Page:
London: British ministers backed plans for a new runway at London's Heathrow airport on Tuesday, paving the way for a parliamentary vote on the plan after decades of delays, although the project could still face challenges before building starts.
Heathrow is Europe's busiest airport but it is now full.
In the past, plans to expand the airport have faced opposition from local communities and environmentalists but the current 14 billion pound ($18.5 billion) expansion plan is making progress.
The cabinet gave its blessing to the new runway plan on Tuesday, said transport minister Chris Grayling, paving the way for lawmakers to vote on the issue within 21 days.
The decision comes after almost half a century of indecision on how and where to add new airport capacity in densely populated southeast England and will be the first full-length runway to be built in the London area in 70 years.
"Expansion at Heathrow presents a unique opportunity to deliver a multi-billion pound boost to our economy, strengthen our global links and maintain our position as a world leader in aviation," Grayling told parliament.
In an attempt to satisfy opponents of the scheme, he said that the new runway would be delivered within existing air quality obligations, and include a 6.5-hour scheduled night flight ban, plus compensation for local residents and a new commission to monitor aviation noise.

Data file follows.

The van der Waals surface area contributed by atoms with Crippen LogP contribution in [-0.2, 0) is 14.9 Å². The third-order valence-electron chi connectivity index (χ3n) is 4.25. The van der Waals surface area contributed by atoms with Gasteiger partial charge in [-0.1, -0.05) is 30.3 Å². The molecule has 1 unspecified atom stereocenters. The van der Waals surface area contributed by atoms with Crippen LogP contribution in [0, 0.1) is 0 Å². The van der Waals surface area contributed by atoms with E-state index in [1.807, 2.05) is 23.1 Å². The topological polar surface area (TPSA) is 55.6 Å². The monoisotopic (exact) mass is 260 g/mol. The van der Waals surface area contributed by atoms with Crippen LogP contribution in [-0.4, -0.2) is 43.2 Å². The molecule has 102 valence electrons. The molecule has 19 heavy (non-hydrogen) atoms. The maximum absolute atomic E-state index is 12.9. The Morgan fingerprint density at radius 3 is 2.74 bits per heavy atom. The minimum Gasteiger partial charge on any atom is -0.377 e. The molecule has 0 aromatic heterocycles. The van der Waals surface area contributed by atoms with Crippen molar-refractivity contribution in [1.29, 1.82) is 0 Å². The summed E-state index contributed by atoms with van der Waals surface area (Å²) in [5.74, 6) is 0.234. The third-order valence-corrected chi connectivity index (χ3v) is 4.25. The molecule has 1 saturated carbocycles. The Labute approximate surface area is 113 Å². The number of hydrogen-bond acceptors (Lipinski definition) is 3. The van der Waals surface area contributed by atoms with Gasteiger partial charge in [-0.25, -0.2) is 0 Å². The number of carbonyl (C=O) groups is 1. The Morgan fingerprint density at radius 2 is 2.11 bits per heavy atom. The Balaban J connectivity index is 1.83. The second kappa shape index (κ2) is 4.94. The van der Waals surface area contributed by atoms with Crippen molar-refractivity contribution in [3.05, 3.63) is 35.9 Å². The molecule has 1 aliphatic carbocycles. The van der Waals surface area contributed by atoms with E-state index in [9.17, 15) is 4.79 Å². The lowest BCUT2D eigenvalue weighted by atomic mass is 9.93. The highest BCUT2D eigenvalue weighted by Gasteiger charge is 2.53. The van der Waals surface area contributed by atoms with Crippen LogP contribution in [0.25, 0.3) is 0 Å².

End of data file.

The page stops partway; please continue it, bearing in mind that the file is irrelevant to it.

An independent commission recommended Heathrow as the site for a new runway in 2015, saying that adding capacity there would bring the country the greatest economic benefits and government has based its policy on these findings.
Business leaders and politicians have argued that a bigger Heathrow is even more important since Britain voted to leave the EU in 2016, as the expanded airport will enhance trade links and provide a boost to economic growth.
Heathrow last came this close to expansion in 2010 but a change in government stopped it proceeding, and the current plan could still face legal challenges.
Polling by ComRes last month showed most lawmakers intend to vote in favour of the third runway, which will help the UK catch up with European rivals.
Paris and Frankfurt have four runways while Amsterdam has six.
Heathrow, owned by Ferrovial, Qatar Investment Authority and China Investment Corporation among others, will then have to secure planning permission, with construction slated to start in 2021 and the new runway operational by 2026.
A group of local councils and environmental group Greenpeace could however try to mount a legal challenge.